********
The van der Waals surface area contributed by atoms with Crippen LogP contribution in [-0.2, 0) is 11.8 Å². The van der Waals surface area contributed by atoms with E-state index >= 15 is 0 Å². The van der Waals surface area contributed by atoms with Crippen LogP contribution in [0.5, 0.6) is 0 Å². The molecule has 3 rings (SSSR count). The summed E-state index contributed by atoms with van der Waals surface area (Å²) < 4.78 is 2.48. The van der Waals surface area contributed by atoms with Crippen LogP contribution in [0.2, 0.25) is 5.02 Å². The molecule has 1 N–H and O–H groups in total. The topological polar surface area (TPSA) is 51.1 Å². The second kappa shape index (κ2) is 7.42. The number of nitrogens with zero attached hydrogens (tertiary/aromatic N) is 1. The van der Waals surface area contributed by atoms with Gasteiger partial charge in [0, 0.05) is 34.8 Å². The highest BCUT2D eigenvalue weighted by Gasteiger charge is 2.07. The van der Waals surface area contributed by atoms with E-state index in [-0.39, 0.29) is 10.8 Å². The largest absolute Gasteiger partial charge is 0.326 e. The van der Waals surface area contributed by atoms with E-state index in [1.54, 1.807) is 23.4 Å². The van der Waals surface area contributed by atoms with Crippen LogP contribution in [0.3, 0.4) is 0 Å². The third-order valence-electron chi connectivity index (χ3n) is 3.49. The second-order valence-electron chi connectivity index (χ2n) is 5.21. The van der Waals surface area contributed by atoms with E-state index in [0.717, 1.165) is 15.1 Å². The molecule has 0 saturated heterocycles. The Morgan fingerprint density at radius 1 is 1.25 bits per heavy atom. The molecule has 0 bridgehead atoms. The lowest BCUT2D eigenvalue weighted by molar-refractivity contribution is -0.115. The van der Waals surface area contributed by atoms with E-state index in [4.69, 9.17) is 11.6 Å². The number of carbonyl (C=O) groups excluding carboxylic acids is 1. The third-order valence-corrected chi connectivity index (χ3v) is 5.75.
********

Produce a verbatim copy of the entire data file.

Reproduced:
The van der Waals surface area contributed by atoms with Crippen LogP contribution in [-0.2, 0) is 11.8 Å². The van der Waals surface area contributed by atoms with E-state index >= 15 is 0 Å². The van der Waals surface area contributed by atoms with Crippen LogP contribution in [0.5, 0.6) is 0 Å². The molecule has 3 rings (SSSR count). The summed E-state index contributed by atoms with van der Waals surface area (Å²) < 4.78 is 2.48. The van der Waals surface area contributed by atoms with Crippen LogP contribution in [0.2, 0.25) is 5.02 Å². The molecule has 1 N–H and O–H groups in total. The topological polar surface area (TPSA) is 51.1 Å². The second kappa shape index (κ2) is 7.42. The number of nitrogens with zero attached hydrogens (tertiary/aromatic N) is 1. The van der Waals surface area contributed by atoms with Gasteiger partial charge in [0, 0.05) is 34.8 Å². The highest BCUT2D eigenvalue weighted by Gasteiger charge is 2.07. The van der Waals surface area contributed by atoms with E-state index in [-0.39, 0.29) is 10.8 Å². The largest absolute Gasteiger partial charge is 0.326 e. The van der Waals surface area contributed by atoms with E-state index in [1.54, 1.807) is 23.4 Å². The van der Waals surface area contributed by atoms with Crippen LogP contribution in [0.3, 0.4) is 0 Å². The third-order valence-electron chi connectivity index (χ3n) is 3.49. The second-order valence-electron chi connectivity index (χ2n) is 5.21. The van der Waals surface area contributed by atoms with E-state index in [0.717, 1.165) is 15.1 Å². The molecule has 0 saturated heterocycles. The Morgan fingerprint density at radius 1 is 1.25 bits per heavy atom. The molecule has 0 bridgehead atoms. The lowest BCUT2D eigenvalue weighted by molar-refractivity contribution is -0.115. The van der Waals surface area contributed by atoms with E-state index in [4.69, 9.17) is 11.6 Å². The number of carbonyl (C=O) groups excluding carboxylic acids is 1. The third-order valence-corrected chi connectivity index (χ3v) is 5.75.